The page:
Red meat consumption and mortality

 
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Although it is commonly known that meat products are not necessarily healthful when consumed in large quantities, for a long time researchers had not confirmed the precise link between red meat and mortality through a large-scale study over a significant period.

A 2012 study published in Archives of Internal Medicine, “Red Meat Consumption and Mortality,” changes the research picture. Conducted over a 22-year period with a pool of 121,342 individuals, the study — from researchers at Harvard Medical School, Harvard School of Public Health, Wellness Institute of the Cleveland Clinic and the German Institute of Human Nutrition — looked at how increasing meat consumption by one serving size (3 oz. or roughly one small beef patty) a day contributed to the chances of mortality. The study subjects were all American health professionals; analyzing such a group minimizes the chances that external factors such as diminished access to health care or lower education levels could skew the results.

The study’s findings include:

  • An additional daily serving size of of red meat resulted in a 12% greater risk overall of mortality; increased red meat consumption was associated with elevated risk of cardiovascular disease and cancer. The increased risk of mortality was 13% for unprocessed red meat and 20% for processed red meat.
  • If red meat intake was reduced to half a serving size a day, there would be 9.3% fewer deaths in male populations and 7.6% fewer deaths in female populations. Cardiovascular-related deaths would drop by 12.2% in men and 8.6% in women.
  • The researchers found a high correlation between red meat eaters and smoking, alcohol consumption, high body mass index and reduced physical activity. Even when they controlled for these variables, however, red meat eaters still faced higher risk of mortality.
  • There were no significant statistical differences between specific red meat food items, except the consumption of bacon and hot dogs tended to result in higher risk.
  • The substitution of one serving of red meat for one serving of fish resulted in a 7% reduced rate of mortality; likewise, the reduction rate was 14% for chicken, 19% for nuts, 10% for vegetables, 10% for low-fat dairy products and 14% for whole grains.

The researchers suggest several theories for the correlation of red meat intake and higher mortality rate, including sodium content; the presence of nitrites and nitrates (used in meat preservation); and high levels of heme iron. Because most of the study’s participants were white, the study suggests further research into the impact of a red-meat-heavy diet on Hispanic or black populations.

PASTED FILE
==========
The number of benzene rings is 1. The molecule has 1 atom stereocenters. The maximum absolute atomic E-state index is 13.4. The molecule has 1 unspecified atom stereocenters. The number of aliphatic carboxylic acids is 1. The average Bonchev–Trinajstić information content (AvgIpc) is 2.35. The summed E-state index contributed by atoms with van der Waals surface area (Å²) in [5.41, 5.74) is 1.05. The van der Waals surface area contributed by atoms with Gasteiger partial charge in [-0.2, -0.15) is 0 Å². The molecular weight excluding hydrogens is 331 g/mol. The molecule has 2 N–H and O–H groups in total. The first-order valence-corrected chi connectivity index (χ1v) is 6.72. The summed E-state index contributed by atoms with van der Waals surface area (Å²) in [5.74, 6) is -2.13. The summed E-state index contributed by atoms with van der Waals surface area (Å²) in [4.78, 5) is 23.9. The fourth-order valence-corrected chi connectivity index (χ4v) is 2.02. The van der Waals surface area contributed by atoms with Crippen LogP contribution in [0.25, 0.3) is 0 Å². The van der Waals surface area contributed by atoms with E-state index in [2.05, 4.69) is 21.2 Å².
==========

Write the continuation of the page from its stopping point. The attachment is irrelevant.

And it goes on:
A 2011 study, “Changes in Diet and Lifestyle and Long-Term Weight Gain in Women and Men,” published in The New England Journal of Medicine. provides additional insight into the relationship between dietary practices and body mass. The study notes: “For each of the following, an increase of one serving per day resulted in specific weight gains over a four-year period: french fries (3.35 pounds); potato chips (1.69 pounds); boiled, baked, or mashed potatoes (0.57 pounds); sugar-sweetened beverages (1 pound); unprocessed red meats (0.95 pounds); processed meats (0.93 pounds); refined grains (0.39 pounds); and sweets and desserts (0.41 pounds).”

Related research: A variety of studies are also focusing on the environmental impact of red meat production, which generally requires a substantial amount of grain for the livestock. See “Impact of a Reduced Red and Processed Meat Dietary Pattern on Disease Risks and Greenhouse Gas Emissions in the U.K.”; the United Nations report “Livestock’s Long Shadow”; and the 2012 PNAS study “Global Changes in Diets and the Consequences for Land Requirements for Food.”

Tags: nutrition, cancer

Last updated: April 1, 2013

 

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Citation: An Pan; Qi Sun; Adam M. Bernstein; Matthias B. Schulze; JoAnn E. Manson; Meir J. Stampfer; Walter C. Willett; Frank B. Hu. "Red Meat Consumption and Mortality," Archives of Internal Medicine, March 12, 2012. doi:10.1001/archinternmed.2011.2287